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CEOs Spared In Wall Street Settlement

No Criminal Prosecutions In Spitzer Investigation

Jan 1, 2002 | Executives of top securities firms will not be criminally prosecuted as part of pending settlement of probes into Wall Street research, New York state Attorney General Eliot Spitzer said.

Spitzer, in an interview with talk-show host Charlie Rose Wednesday, said that his office will probably not prosecute some individuals who could have been targeted.

"In order to get the systemic structural reforms that I think is so critical to the investor and to the marketplace, we have probably forgone the opportunity to send a few people to jail," he said.

Spitzer added that he thinks a settlement of the probes into Wall Street research is very near. "We're pretty darn close, I think, to a resolution," he said.

The New York AG's comments indicate that top executives, including Citigroup's Sanford Weill, will not face jail terms. Weill, and former Salomon Smith Barney analyst Jack Grubman, have been at the center of an investigation into whether analyst research is compromised by investment banking relationships.

However, other regulators could bring actions against some individuals after a settlement is reached, a Spitzer spokeswoman said Thursday.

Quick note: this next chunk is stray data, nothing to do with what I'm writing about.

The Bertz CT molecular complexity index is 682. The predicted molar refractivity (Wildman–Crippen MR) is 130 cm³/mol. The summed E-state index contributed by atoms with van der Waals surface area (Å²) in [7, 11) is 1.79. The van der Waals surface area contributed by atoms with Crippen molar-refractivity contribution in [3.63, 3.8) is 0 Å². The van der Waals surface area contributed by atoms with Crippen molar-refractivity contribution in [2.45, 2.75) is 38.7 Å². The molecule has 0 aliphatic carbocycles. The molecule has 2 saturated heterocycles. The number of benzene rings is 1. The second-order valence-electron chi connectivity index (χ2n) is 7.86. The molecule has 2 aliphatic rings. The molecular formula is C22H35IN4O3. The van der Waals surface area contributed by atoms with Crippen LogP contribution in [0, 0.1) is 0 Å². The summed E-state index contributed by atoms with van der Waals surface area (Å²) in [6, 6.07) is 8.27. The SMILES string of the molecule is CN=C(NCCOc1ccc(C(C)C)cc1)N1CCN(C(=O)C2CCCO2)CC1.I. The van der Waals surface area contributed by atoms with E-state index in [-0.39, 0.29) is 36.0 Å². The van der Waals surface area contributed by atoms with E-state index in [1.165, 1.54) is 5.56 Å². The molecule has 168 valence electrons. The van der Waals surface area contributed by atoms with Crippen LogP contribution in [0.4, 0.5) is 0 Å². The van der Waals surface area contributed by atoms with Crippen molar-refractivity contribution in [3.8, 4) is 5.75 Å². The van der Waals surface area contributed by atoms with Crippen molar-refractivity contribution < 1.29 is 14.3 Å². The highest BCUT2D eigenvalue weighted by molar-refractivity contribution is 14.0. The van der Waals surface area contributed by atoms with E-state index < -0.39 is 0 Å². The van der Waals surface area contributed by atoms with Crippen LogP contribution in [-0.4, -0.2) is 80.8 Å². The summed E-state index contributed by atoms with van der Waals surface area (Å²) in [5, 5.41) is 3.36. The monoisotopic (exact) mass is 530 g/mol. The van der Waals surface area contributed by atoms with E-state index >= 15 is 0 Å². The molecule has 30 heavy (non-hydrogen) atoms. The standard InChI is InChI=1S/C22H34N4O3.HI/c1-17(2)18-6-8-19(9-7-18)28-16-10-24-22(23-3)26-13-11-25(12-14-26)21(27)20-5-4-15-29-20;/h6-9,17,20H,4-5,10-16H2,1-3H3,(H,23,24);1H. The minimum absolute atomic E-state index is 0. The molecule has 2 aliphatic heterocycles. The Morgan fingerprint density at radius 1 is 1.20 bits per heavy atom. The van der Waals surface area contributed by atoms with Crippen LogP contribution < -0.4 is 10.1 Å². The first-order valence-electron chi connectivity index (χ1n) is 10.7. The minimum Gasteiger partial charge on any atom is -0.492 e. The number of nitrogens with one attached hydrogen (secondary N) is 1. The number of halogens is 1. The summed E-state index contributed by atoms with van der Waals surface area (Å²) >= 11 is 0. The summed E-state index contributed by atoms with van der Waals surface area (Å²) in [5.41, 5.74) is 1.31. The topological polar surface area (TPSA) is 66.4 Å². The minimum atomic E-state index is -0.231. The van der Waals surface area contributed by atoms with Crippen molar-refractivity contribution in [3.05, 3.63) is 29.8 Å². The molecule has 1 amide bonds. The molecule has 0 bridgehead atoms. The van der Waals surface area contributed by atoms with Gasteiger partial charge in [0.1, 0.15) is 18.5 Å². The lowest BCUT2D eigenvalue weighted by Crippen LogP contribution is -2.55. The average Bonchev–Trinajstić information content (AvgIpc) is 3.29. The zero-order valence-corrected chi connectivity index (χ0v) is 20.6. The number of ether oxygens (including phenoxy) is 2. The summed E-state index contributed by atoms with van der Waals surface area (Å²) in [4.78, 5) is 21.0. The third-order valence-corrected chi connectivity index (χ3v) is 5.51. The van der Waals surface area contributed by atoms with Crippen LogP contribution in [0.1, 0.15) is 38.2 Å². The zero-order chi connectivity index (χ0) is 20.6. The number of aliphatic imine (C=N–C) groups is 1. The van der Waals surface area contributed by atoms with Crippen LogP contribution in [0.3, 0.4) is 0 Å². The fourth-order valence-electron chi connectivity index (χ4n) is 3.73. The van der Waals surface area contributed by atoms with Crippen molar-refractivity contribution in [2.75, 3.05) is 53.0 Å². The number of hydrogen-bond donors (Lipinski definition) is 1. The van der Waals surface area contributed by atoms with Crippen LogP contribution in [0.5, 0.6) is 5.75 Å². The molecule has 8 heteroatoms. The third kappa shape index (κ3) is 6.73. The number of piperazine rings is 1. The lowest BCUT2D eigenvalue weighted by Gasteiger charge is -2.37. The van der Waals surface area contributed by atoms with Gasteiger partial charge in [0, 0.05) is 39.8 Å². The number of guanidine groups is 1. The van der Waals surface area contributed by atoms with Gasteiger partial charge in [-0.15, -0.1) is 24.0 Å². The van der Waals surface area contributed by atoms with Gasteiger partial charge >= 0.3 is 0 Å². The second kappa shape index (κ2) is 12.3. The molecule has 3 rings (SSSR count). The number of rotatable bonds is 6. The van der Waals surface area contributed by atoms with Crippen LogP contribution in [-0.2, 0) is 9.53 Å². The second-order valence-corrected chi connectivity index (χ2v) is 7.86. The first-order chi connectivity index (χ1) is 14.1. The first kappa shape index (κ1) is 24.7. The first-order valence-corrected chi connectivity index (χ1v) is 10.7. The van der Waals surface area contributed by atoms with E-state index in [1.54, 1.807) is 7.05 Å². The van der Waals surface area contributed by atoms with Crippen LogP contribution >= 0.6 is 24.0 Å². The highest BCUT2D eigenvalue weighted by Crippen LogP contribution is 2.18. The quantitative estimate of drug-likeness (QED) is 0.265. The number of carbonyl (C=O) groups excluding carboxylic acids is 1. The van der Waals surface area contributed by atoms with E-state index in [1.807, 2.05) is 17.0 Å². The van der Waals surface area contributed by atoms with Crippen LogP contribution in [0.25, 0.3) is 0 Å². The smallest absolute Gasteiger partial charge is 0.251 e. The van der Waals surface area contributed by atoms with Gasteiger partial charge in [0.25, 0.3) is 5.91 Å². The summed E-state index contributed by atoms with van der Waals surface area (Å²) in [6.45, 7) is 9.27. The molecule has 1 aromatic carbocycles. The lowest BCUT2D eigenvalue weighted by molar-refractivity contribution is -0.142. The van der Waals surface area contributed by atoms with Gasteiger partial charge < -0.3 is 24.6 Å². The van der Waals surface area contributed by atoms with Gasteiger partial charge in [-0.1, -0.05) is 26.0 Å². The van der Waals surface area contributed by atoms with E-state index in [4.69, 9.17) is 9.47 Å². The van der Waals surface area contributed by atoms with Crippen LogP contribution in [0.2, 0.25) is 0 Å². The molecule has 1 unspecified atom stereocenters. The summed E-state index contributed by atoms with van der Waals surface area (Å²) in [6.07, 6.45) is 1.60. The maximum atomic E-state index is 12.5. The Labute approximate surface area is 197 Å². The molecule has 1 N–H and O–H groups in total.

Talks between top securities firms and regulators including Spitzer, the Securities and Exchange Commission, the National Association of Securities Dealers and the North American Securities Administrators Association Inc. have been ongoing for months. Discussions will continue this week.

Firms involved in the negotiations include Goldman Sachs, Merrill Lynch, Morgan Stanley, CSFB, Citigroup, Bear Stearns, U.S. Bancorp, Deutsche bank, Lehman Brothers, J.P. Morgan Chase, UBS Paine Webber and Thomas Weisel.

Officials for Spitzer's office believe that a pact could be reached before the end of the year. Such a resolution would call for the separation of investment banking from research and a ban on IPO "spinning." With this practice, many of the investment banks gave IPO shares to executives at companies they were doing business with.

The Wall Street pact would also call for each of 12 securities firms under investigation to assign an independent monitor who would distribute company research and at least two independent research reports.

However, firms and regulators continue to haggle over fines. Citigroup had been expected to pay more than $500 million and Credit Suisse First Boston as much as $250 million. However, Citi may pay only $350 million and CSFB may face fines of $150 million, according to press reports.

Shares of Deutsche Bank lost $1.31, or 2.7 percent, to $47.25 Thursday, Goldman fell by 89 cents to $72.81 and Merrill lost 27 cents to $40.27.

Morgan shed 15 cents to $40.95, Citigroup lost a penny to $37.14, UBS fell by 11 cents to $49.45 and J.P. Morgan decreased by 32 cents to $23.68.

Lehman added a nickel to $56.01 while U.S. Bancorp gained 2 cents to $21.05.

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